CASB is short for Cloud Access Security Broker, which is an on-premises—or cloud-based—software solution that allows organizations to enforce security policies on cloud services. CASBs typically sit between the end user and the cloud service provider. Cloud services fall into one of three major categories:
Software as a Service (SaaS)
SaaS providers deliver software or applications via the cloud, as opposed to a single data center. Examples of SaaS solutions include Salesforce, Office 365, Box, and DropBox.
Platform as a Service (PaaS)
PaaS is a cloud platform that allows developers to build applications without having to manage the underlying architecture. Examples of PaaS solutions include AWS Elastic Beanstalk or Google Cloud App Engine.
Infrastructure as a Service (IaaS)
IaaS is a cloud-based platform that provides virtualized computing resources, such as compute power, networking, and storage. Examples of IaaS solutions include AWS EC2, Microsoft Azure, or Google Compute Engine.
No matter the types of cloud services being consumed, traditional data center security controls do not extend into the cloud. CASB solutions are a way for organizations to enforce their security and compliance polices on the cloud services their end users are consuming.
Although the CASB marketspace is still fairly young, there are plenty of solutions. No matter which one you choose, it should offer what Gartner refers to as the four pillars of a CASB: visibility, data security, threat protection, and compliance.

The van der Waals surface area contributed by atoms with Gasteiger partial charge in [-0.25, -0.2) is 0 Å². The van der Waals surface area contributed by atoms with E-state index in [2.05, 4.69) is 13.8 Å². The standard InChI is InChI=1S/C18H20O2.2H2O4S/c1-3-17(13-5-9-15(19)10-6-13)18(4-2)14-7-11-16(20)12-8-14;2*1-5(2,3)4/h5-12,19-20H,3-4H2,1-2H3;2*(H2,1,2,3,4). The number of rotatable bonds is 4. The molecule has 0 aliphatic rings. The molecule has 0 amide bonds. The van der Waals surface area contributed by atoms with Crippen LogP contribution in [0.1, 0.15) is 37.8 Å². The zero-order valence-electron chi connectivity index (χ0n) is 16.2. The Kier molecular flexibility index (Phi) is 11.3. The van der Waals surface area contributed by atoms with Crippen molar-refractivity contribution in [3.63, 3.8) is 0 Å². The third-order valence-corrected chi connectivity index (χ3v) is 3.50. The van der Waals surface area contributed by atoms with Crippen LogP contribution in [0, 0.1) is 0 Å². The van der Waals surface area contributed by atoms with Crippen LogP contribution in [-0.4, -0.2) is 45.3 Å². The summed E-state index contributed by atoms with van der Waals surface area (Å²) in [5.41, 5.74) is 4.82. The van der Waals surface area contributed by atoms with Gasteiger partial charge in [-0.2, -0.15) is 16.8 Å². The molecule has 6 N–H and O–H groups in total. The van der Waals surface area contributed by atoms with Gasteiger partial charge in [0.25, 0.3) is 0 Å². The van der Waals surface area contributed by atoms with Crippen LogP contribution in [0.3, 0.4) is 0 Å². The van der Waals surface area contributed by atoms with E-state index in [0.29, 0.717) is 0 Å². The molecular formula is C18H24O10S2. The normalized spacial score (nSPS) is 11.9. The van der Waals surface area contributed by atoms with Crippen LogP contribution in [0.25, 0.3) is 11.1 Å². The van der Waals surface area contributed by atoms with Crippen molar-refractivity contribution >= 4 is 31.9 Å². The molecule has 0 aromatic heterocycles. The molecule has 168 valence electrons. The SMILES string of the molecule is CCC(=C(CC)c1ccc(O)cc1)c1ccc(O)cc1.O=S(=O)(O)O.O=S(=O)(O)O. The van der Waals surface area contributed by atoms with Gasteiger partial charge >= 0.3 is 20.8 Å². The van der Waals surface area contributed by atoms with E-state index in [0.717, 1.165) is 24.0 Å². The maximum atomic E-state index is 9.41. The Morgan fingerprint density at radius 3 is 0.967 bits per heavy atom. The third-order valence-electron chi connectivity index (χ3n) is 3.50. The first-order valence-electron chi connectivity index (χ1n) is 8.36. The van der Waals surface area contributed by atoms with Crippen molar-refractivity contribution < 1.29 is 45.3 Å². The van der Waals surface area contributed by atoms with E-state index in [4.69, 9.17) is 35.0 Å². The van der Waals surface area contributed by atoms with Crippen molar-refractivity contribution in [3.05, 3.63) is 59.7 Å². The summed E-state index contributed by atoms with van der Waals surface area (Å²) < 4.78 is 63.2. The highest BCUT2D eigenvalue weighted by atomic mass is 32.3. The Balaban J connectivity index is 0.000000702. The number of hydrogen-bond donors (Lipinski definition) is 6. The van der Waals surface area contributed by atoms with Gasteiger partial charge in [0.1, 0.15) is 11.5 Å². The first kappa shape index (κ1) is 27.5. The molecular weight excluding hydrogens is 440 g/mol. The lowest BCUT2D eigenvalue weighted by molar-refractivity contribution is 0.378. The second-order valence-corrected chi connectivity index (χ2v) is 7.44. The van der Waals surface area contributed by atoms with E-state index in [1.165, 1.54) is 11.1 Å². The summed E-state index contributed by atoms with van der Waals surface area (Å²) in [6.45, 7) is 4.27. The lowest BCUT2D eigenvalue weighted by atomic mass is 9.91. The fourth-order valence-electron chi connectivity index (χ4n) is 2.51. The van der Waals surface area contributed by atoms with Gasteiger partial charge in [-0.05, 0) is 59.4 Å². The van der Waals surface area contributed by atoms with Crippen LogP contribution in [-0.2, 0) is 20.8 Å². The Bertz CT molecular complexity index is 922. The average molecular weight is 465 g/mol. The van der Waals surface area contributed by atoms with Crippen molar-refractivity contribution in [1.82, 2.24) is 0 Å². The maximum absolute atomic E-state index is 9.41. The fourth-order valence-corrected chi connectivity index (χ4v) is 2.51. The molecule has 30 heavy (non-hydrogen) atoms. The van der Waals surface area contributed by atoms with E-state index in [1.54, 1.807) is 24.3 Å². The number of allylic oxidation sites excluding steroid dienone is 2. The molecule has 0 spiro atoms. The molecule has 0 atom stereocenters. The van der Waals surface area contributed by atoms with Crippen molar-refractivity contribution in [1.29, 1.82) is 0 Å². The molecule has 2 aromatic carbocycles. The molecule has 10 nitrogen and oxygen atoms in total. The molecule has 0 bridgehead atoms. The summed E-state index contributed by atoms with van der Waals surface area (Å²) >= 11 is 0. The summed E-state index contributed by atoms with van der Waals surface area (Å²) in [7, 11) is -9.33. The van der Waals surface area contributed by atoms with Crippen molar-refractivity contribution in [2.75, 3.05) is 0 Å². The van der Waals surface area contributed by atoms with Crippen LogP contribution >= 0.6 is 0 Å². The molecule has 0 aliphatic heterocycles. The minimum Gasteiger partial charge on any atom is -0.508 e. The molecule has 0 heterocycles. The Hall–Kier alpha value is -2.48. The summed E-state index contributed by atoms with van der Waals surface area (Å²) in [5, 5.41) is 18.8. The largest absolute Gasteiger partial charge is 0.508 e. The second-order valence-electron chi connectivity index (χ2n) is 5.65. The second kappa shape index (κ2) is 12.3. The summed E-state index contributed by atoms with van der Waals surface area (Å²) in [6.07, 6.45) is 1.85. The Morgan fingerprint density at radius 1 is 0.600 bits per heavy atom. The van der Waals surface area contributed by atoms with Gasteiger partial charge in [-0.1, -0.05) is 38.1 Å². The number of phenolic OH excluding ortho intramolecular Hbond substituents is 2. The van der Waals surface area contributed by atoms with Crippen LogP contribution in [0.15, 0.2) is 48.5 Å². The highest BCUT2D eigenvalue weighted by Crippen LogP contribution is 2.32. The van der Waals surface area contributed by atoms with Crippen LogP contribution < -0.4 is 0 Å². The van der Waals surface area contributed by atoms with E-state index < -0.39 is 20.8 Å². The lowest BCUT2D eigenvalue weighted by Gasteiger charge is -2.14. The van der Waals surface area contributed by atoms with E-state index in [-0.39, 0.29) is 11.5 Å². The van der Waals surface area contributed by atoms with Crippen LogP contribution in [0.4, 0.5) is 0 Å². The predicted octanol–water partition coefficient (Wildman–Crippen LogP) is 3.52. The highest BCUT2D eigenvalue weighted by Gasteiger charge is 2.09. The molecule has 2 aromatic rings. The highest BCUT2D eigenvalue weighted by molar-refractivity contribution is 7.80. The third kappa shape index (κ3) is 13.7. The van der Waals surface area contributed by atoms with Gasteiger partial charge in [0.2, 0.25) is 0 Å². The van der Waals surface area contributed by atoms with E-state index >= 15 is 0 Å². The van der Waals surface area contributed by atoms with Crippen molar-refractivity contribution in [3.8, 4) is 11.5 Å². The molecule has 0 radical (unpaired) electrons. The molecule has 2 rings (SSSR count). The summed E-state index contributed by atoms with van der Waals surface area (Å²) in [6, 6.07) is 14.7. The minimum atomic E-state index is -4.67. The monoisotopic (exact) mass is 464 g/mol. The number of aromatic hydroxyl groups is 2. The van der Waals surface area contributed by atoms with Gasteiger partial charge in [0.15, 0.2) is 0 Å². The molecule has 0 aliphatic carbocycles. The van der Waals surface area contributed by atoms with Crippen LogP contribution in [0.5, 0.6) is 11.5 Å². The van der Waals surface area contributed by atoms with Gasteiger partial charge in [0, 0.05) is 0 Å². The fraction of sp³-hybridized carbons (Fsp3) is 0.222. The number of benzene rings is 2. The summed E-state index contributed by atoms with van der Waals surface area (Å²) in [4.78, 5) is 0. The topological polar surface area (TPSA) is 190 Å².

CASB solutions should provide a way for an organization to identify what cloud services are being consumed on their networks. This can help with monitoring the usage of sanctioned cloud services—as well as identify Shadow IT in the environment. Shadow IT is the use of technology that is not officially approved or managed by an organization. More mature CASB solutions provide risk posture assessments of cloud services. These assessments can help with deciding if a particular cloud service should be sanctioned for use.
CASB solutions can enforce data security policies on cloud services to govern how data is stored, classified, or shared. CASB policies can force encryption of data (depending on how it’s classified), generate alerts based on certain activities (such as sharing data with a third party), and discover sensitive information being stored in the cloud. Most CASB solutions can provide data loss prevention capabilities and integrate with digital rights management solutions.
CASBs can protect cloud services by restricting access based on user, device, and application version. Some solutions can perform behavior analysis to identify risky users or compromised accounts and identify / remediate malware.
When services are moved to the cloud, organizations still have to meet the same compliance requirements as their traditional IT infrastructure. CASBs can help meet compliance by enforcing security policies and providing evidence of enforcement.
There is no silver bullet when it comes to choosing a CASB solution. Every vendor has its own strengths and weaknesses. For example, one CASB solution may have a tighter integration with Office 365, while another is better suited for managing Google’s G Suite. It is important to understand your cloud service use cases when selecting a solution. If you are interested in further discussing CASB solutions, reach out to a Connection Account Manager or visit IT Solutions and Services.